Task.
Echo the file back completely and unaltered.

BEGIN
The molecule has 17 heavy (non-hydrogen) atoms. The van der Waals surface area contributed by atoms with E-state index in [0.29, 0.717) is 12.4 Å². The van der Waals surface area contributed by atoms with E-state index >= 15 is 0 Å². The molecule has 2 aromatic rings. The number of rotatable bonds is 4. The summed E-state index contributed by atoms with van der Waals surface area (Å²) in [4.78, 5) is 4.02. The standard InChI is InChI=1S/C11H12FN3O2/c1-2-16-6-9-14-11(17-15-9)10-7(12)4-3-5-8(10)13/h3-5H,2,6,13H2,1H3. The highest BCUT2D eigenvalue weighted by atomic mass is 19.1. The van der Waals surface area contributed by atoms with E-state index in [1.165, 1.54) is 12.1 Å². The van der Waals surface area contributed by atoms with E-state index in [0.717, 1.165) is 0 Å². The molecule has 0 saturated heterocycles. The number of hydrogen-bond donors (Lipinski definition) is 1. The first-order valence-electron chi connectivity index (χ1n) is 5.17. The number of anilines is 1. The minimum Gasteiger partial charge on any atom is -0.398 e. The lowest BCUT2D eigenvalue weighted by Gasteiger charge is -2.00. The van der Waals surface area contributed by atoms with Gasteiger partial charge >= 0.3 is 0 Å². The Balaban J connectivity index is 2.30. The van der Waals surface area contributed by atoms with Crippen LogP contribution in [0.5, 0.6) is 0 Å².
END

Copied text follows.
The molecule has 17 heavy (non-hydrogen) atoms. The van der Waals surface area contributed by atoms with E-state index in [0.29, 0.717) is 12.4 Å². The van der Waals surface area contributed by atoms with E-state index >= 15 is 0 Å². The molecule has 2 aromatic rings. The number of rotatable bonds is 4. The summed E-state index contributed by atoms with van der Waals surface area (Å²) in [4.78, 5) is 4.02. The standard InChI is InChI=1S/C11H12FN3O2/c1-2-16-6-9-14-11(17-15-9)10-7(12)4-3-5-8(10)13/h3-5H,2,6,13H2,1H3. The highest BCUT2D eigenvalue weighted by atomic mass is 19.1. The van der Waals surface area contributed by atoms with E-state index in [1.165, 1.54) is 12.1 Å². The van der Waals surface area contributed by atoms with E-state index in [0.717, 1.165) is 0 Å². The molecule has 0 saturated heterocycles. The number of hydrogen-bond donors (Lipinski definition) is 1. The first-order valence-electron chi connectivity index (χ1n) is 5.17. The number of anilines is 1. The minimum Gasteiger partial charge on any atom is -0.398 e. The lowest BCUT2D eigenvalue weighted by Gasteiger charge is -2.00. The van der Waals surface area contributed by atoms with Gasteiger partial charge >= 0.3 is 0 Å². The Balaban J connectivity index is 2.30. The van der Waals surface area contributed by atoms with Crippen LogP contribution in [0.5, 0.6) is 0 Å².